Society and Culture Events
April 02, 2015 // 9:00am — 10:30am
Kissinger Institute on China and the United States
Chinese government warnings against the pernicious influence of “Western values” have surged under Xi Jinping and vigilance against Western influence is now a guiding component of his policies toward the Internet, traditional media, culture and entertainment, universities, think tanks, and non-governmental organizations. Please join us for a discussion of how wariness of Western values is related to anti-corruption, the CCP’s economic and legal reform programs, Xi Jinping’s personality cult, and China’s policy toward the United States.
March 23, 2015 // 2:00pm — 3:00pm
This talk explored the translation history of Anna Karenina, and the particular role played by Constance Garnett and Louise and Aylmer Maude in establishing Tolstoy’s reputation in the English-speaking world. This led to a discussion of some of the novel’s less well-known, but surprisingly revealing aspects, as seen from the grass-roots level of a contemporary translator, and, through a comparison of the fictional Anna with her real-life British contemporary Louise Jopling, a reconsideration of the novel’s relationship to the “woman question” in late 19th-century Russia.
February 26, 2015 // 2:30pm — 4:30pm
The December 16, 2014, school massacre in Peshawar is a sobering reminder of the still-potent threat of militancy in Pakistan. Encouragingly, nongovernmental organizations have been developing grassroots initiatives to counter violent extremism. These promising efforts, however, have to this point not grown into a nationwide campaign. What does Pakistani civil society hope to achieve with its anti-extremism movement?
February 18, 2015 // 5:00pm — 7:00pm
Nearly 40 works of art are on display, including pieces by Andriy Yermolenko, considered to be one of the most prominent painters of the Maidan, as well as Marian Luniv, Olena Golub, Oleksa Mann, Ivan Semesjuk, and artists from the Modern Art Research Institute of the National Academy of Arts of Ukraine (MARI): Andriy Sydorenko, Glib Vysheslavsky, and Oksana Chepelyk. Replicas of works about the Maidan are displayed for the first time in Washington, D.C. at the Wilson Center.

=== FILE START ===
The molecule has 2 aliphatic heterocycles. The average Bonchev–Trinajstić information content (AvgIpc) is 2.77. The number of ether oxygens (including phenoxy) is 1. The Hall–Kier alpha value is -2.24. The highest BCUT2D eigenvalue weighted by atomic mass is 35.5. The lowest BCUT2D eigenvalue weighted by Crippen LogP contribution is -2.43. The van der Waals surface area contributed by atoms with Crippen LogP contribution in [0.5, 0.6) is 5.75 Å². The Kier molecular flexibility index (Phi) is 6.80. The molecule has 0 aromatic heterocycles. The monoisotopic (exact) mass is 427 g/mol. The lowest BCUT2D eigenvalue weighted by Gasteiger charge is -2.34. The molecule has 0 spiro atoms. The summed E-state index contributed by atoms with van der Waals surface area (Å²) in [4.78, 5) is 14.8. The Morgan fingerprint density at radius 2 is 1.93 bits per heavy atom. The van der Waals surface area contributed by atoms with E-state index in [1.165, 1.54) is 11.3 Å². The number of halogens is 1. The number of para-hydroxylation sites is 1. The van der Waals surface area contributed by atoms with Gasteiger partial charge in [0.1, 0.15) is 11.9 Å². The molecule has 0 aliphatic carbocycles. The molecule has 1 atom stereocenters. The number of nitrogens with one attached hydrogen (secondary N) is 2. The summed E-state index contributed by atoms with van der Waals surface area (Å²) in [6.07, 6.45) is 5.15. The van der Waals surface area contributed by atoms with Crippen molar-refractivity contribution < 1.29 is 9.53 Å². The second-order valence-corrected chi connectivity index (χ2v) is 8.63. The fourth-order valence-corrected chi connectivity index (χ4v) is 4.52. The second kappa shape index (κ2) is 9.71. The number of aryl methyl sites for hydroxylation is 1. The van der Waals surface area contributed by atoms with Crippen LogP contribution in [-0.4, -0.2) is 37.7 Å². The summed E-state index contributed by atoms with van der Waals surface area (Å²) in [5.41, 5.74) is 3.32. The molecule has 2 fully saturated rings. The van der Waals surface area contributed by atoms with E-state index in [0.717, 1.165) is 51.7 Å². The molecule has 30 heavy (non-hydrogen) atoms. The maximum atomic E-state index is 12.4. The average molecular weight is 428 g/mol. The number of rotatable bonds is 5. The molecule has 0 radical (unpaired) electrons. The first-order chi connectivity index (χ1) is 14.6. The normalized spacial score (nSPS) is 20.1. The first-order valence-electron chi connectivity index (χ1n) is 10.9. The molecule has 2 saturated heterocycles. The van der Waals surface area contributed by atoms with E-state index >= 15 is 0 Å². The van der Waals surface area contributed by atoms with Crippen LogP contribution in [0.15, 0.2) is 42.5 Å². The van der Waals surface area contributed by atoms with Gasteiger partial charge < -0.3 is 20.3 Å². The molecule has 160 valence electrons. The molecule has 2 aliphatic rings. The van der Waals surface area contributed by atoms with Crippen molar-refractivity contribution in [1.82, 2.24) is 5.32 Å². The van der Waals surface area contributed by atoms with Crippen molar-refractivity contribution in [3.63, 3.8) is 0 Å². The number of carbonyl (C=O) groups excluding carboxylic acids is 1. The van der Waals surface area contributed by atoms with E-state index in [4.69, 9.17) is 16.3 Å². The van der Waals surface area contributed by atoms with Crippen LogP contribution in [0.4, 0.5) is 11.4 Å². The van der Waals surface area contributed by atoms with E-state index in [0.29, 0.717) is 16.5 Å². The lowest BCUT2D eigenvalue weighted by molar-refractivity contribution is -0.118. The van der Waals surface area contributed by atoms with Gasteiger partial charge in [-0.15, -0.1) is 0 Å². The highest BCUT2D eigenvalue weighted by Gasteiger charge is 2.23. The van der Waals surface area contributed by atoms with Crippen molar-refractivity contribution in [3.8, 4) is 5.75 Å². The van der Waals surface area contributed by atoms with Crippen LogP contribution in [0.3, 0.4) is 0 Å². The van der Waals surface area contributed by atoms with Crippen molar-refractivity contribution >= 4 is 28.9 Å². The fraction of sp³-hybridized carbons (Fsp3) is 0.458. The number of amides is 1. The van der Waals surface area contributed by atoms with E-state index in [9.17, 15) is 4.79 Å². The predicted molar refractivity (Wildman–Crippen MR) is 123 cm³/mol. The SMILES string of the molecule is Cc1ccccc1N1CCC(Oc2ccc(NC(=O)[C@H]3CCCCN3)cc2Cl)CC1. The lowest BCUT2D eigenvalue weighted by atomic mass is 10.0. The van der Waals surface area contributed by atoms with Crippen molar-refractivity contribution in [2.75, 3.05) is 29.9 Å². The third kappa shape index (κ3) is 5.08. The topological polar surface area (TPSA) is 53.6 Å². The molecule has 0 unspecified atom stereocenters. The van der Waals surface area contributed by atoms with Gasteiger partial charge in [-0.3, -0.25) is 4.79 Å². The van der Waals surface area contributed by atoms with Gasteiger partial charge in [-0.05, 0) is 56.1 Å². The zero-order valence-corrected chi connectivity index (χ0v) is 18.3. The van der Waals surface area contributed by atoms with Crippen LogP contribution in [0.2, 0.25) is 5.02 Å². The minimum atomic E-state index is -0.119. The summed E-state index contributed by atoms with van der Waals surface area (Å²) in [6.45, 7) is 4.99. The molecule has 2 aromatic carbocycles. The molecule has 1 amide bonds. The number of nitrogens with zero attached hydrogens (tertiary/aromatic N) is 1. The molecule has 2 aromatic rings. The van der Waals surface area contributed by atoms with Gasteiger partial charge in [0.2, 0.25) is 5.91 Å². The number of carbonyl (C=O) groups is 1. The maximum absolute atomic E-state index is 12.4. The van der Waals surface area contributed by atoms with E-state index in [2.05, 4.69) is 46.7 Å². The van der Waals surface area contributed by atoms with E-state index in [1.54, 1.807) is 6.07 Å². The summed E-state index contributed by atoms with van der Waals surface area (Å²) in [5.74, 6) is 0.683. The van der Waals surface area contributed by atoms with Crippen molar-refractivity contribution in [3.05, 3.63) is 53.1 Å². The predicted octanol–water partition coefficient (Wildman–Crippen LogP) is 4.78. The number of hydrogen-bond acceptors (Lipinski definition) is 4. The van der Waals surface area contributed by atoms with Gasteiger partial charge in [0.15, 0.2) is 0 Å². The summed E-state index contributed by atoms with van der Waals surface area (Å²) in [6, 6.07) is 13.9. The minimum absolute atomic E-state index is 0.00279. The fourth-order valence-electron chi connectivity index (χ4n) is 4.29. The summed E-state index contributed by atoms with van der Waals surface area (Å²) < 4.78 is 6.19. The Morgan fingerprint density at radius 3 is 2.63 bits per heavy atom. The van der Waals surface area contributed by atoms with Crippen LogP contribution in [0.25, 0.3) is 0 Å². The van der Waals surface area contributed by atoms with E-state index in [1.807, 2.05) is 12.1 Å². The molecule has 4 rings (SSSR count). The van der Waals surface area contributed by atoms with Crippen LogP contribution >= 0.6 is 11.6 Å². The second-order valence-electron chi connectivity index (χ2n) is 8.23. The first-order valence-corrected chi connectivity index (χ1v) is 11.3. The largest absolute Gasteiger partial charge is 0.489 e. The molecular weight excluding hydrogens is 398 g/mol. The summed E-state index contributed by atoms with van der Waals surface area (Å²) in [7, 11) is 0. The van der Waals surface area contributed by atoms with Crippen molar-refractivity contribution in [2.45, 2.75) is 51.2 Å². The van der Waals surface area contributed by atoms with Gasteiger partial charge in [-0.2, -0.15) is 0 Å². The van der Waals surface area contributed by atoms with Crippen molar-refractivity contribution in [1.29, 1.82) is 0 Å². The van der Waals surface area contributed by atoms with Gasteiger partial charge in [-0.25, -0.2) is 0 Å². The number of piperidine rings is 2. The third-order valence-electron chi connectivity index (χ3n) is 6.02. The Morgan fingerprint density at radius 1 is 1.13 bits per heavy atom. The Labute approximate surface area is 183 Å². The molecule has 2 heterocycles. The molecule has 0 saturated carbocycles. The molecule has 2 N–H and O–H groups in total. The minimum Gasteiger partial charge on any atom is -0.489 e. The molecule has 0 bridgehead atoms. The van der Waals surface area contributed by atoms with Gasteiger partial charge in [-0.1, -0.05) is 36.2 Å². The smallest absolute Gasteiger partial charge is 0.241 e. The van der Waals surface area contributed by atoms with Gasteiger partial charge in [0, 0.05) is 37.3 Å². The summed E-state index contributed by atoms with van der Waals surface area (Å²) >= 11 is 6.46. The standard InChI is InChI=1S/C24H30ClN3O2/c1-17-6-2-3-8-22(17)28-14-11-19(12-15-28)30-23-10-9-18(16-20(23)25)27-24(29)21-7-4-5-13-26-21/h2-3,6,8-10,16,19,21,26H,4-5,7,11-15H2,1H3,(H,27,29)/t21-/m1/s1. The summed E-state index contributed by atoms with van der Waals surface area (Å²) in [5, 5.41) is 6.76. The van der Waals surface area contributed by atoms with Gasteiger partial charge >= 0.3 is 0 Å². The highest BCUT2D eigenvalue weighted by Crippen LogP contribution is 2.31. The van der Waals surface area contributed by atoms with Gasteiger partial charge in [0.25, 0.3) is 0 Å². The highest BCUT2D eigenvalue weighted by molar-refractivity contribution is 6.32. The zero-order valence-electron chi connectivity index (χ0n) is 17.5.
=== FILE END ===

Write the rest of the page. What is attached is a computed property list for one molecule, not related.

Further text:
February 02, 2015 // 3:00pm — 5:00pm
The presentation featured episodes from their film and provided the opportunity to interact with the filmmakers, who shared their personal experiences and observations from the war zone.
January 28, 2015 // 12:00pm — 1:00pm
Global Europe Program
Savaş Genç will discuss recent political developments, including concerns over the weakening of the rule of law, growing pressure on the judiciary and limits on the freedom of expression under Erdogan’s leadership. One focus will be media freedom which Genç argues has suffered the most as journalists have lost their jobs or been detained and newspapers and TV stations have been raided, raising questions about the future course of Erdogan’s “New Turkey:”
January 15, 2015 // 3:00pm — 5:00pm
Cold War International History Project
December 01, 2014 // 4:00pm — 5:30pm
History and Public Policy Program
Exaggerated accounts of urban violence after Martin Luther King’s assassination, David Chappell will argue, have long obscured national reactions of far greater significance. Most important was the Civil Rights Act of 1968, which had been hopelessly stalled in Congress since 1966.
November 06, 2014 // 3:00pm — 4:00pm
The disappearance of 43 students after clashes with police in Iguala, Mexico has left Mexicans horrified and outraged, and has led to nationwide protests. Join us by phone for a discussion of these events, the response by the government and by society, and the impact on Mexico’s international image with two experts on the ground.
October 23, 2014 // 4:00pm — 6:00pm
The Chautauqua is a traveling tent-show that originated in America during the 1800s. These traveling shows featured popular talks intended to edify and entertain, improve the mind and bring culture and enlightenment to the ears and thoughts of the hearer. It is a model that inspires Oleksandr Boichenko, a literary critic, publicist, essayist and translator from Chernivtsi, an emerging center for Ukrainian literature. Boichenko’s Chautauqua at the Wilson Center featured his writings and views on the impact of recent events, from the Maidan to the tenuous ceasefire, on Ukrainian culture.